Stop the presses!
OK, they don’t do that anymore, but expect a makeover in tone in European newspapers and websites after world No. 3 Tiger Woods shot a bogey-free 6-under-par 66 in the second round at the Omega Dubai Desert Classic. Here's a sampling of takes after No. 1 Lee Westwood (70) and No. 2 Martin Kaymer ( 71) got the best of Woods in the first round:
Lawrence Donegan, The Guardian – The last word on the opening day of the Dubai Desert Classic went to Tiger Woods, who eagled the 18th, but that flash of the genius he once was could not hide the flawed player he has become, nor could it outshine the brilliance of Rory McIlroy.
Derek Lawrenson, the Daily Mail – Was it the best shot we have seen in golf this year, the stroke of genius that turns it all around for Tiger Woods? Or a momentary respite from the relative dross that characterised so much of his scrappy first round in the Dubai Desert Classic yesterday? The basic facts are that Woods was outplayed by the two European heavyweights he had for company as world No 1 Lee Westwood and No 2 Martin Kaymer.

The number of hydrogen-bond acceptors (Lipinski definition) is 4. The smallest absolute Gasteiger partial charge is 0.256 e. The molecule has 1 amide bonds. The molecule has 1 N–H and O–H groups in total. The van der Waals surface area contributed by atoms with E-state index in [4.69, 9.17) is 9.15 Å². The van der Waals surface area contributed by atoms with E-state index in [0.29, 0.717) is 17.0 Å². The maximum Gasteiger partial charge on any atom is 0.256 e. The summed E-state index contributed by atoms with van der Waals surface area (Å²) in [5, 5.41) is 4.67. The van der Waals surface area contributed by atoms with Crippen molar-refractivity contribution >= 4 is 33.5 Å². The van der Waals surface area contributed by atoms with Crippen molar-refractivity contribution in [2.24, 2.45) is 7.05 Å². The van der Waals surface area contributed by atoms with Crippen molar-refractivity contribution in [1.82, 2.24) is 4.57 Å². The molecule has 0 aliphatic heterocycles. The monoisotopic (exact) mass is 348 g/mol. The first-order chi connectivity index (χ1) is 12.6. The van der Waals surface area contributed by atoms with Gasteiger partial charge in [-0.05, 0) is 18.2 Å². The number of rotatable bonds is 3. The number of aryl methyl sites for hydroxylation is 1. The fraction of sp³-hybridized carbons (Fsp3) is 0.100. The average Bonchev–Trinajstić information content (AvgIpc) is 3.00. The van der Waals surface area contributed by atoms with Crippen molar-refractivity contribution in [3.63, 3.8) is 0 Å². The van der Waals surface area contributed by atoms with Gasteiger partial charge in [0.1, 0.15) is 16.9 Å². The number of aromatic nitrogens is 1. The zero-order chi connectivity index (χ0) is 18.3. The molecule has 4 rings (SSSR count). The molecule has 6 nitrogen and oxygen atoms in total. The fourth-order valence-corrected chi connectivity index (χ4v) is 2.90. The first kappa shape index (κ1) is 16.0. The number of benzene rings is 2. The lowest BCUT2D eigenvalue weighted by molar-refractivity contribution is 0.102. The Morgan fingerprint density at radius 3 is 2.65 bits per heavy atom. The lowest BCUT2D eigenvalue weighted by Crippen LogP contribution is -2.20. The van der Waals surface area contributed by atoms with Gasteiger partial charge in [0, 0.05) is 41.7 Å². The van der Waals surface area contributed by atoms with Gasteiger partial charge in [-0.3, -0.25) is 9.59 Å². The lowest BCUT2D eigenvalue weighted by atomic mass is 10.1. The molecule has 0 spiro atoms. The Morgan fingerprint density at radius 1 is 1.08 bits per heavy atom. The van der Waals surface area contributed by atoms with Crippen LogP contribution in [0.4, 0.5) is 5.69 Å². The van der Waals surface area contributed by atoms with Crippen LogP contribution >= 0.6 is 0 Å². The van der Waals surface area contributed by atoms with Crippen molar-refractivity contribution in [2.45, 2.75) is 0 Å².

Kevin Garside, The Telegraph – He started with a bogey and finished with an eagle. That was the story of Tiger Woods’ day; bad stuff softened by nuggets of gold. Woods is still capable of wondrous things, but rarely these days over consecutive holes. For that at the Omega Dubai Desert Classic we had to look to Rory McIlroy, who dismantled a tough course with the kind of precise rigour Woods displayed a decade ago. The 21 year-old Ulsterman had his maiden victory at this event two years ago. His 65, which included five consecutive birdies around the turn, left him two clear of Sergio Garcia.
While McIlroy was letting rip with conviction, Woods was dicing the contents of a mind stacked with maddening swing thoughts and technical considerations, which from time to time crowd in on him.
James Corrigan, The Independent – It was a Tiger classic at the Desert Classic and the resulting eagle turned a miserable day into a satisfactory day. Still, his first-round 71 was not enough to earn him anything greater than last place in the European Tour's most prestigious three-ball.